2

I'm trying to speed up the following query in postgres:

select MAX(msg."timestamp") AS latestDate, msg.channel_id from message msg group by msg.channel_id

the explain is as such:

Finalize GroupAggregate  (cost=1000.63..2442779.42 rows=305 width=24)
  Group Key: channel_id
  ->  Gather Merge  (cost=1000.63..2442770.27 rows=1220 width=24)
        Workers Planned: 4
        ->  Partial GroupAggregate  (cost=0.57..2441624.90 rows=305 width=24)
              Group Key: channel_id
              ->  Parallel Index Only Scan using message_channel_id_timestamp on message msg  (cost=0.57..2243767.89 rows=39570792 width=24)
JIT:
  Functions: 6
  Options: Inlining true, Optimization true, Expressions true, Deforming true

The DDL for the table is as such:

CREATE TABLE public.message (
    message_pgid bigserial NOT NULL,
    id uuid NOT NULL,
    "timestamp" timestamptz NOT NULL,
    "content" text NOT NULL,
    channel_id uuid NOT NULL,
    CONSTRAINT message_pk PRIMARY KEY (message_pgid),
    CONSTRAINT message_un UNIQUE (channel_id, id)
);
CREATE INDEX message_channel_id_idx ON public.message USING btree (channel_id);
CREATE INDEX message_channel_id_timestamp ON public.message USING btree (channel_id, "timestamp");
CREATE INDEX message_id ON public.message USING btree (id);
CREATE INDEX message_timestamp_idx ON public.message USING btree ("timestamp");


-- public.message foreign keys
ALTER TABLE public.message ADD CONSTRAINT channel_fk FOREIGN KEY (channel_id) REFERENCES public.channel(id) DEFERRABLE;
ALTER TABLE public.message ADD CONSTRAINT message_fk FOREIGN KEY (user_id) REFERENCES public."user"(id);

and finally, the explain analyze:

Finalize GroupAggregate  (cost=1000.63..2442779.42 rows=305 width=24) (actual time=7631.501..7673.692 rows=597 loops=1)
  Group Key: channel_id
  ->  Gather Merge  (cost=1000.63..2442770.27 rows=1220 width=24) (actual time=7631.383..7673.511 rows=1667 loops=1)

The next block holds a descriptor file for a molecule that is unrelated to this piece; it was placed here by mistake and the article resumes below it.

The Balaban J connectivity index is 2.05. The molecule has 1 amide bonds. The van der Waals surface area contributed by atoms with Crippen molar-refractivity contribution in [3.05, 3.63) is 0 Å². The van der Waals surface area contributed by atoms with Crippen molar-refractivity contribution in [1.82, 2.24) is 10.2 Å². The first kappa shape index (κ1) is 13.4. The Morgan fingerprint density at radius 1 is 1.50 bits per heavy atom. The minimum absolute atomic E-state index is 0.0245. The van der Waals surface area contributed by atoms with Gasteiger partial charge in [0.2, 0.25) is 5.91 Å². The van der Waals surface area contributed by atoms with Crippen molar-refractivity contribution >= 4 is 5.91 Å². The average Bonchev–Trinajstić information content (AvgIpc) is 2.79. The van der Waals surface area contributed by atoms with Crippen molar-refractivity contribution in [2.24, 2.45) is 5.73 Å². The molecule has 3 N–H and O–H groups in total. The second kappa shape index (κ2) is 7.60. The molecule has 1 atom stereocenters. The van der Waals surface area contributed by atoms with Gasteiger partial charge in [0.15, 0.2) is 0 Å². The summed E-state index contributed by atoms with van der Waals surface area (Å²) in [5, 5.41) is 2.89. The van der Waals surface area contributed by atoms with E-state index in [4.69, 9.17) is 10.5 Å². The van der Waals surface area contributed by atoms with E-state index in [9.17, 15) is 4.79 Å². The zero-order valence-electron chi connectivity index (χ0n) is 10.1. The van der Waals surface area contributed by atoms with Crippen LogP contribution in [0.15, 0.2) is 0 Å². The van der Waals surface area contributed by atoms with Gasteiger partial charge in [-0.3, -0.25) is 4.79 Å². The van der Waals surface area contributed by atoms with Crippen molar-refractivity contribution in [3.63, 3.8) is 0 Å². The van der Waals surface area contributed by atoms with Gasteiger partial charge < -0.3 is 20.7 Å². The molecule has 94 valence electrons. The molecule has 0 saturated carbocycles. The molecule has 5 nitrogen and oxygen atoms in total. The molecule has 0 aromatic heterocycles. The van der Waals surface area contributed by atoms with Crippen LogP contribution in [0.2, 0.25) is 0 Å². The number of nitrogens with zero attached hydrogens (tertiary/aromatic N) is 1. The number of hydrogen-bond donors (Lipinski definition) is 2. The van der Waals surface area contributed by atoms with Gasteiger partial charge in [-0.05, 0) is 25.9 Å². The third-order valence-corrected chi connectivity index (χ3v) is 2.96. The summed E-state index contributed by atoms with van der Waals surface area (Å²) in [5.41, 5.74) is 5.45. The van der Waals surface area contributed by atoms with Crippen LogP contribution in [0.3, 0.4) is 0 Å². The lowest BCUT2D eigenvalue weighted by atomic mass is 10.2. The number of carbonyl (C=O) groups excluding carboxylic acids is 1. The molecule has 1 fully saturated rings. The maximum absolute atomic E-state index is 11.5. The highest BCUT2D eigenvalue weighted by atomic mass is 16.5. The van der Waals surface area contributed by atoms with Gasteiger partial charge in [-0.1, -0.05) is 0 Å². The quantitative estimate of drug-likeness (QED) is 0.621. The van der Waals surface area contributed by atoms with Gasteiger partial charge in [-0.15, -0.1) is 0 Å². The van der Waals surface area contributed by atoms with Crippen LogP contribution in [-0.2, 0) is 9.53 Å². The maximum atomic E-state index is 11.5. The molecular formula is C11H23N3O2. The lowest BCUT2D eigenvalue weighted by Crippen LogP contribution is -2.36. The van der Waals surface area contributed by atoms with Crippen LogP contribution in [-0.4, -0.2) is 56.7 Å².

Workers Planned: 4
        Workers Launched: 4
        ->  Partial GroupAggregate  (cost=0.57..2441624.90 rows=305 width=24) (actual time=305.736..6125.479 rows=333 loops=5)
              Group Key: channel_id
              ->  Parallel Index Only Scan using message_channel_id_timestamp on message msg  (cost=0.57..2243767.89 rows=39570792 width=24) (actual time=0.557..4938.221 rows=31656633 loops=5)
                    Heap Fetches: 32082
Planning Time: 4.032 ms
JIT:
  Functions: 18
  Options: Inlining true, Optimization true, Expressions true, Deforming true
  Timing: Generation 12.315 ms, Inlining 193.685 ms, Optimization 122.739 ms, Emission 100.570 ms, Total 429.309 ms
Execution Time: 7684.655 ms  

As you can see, even with a btree index, the operation still takes 7.6 seconds, most of which is spent in the parallel index only scan. I'm kinda at a loss as to how to speed this up further. the index has a relative size of 5.7G, and I give my instance 6GB of ram, which should be more than enough for a btree max search. I've set my settings according to pgtune (https://pgtune.leopard.in.ua/).

Is there anything I'm missing on the face of things?

1 Answer 1

3

Unfortunately postgres does not implement (yet) the index scan type you need to optimize this query automatically, so it will scan the whole index.

It is capable of using an index on (a,b) to optimize "max(b) WHERE a=..." and also "WHERE a=... ORDER BY b DESC LIMIT 1" which returns the entire row with highest value of b (this can be more useful than just the max() if you actually want other columns). But that's just for one value of a, or several in a nested loop, not for the whole table as you're doing.

Assuming you have a separate table "channels" with primary key "channel_id" which is referenced by your table messages, it is easy to emulate this manually.

Postgres knows how to find the row you want using a index if you ask for only one value of channel_id. So the trick is to do that for each value of channel_id, using either a dependent subquery (if you only want the max() column) or a LATERAL join (if you also want other columns, like the contents of the latest message).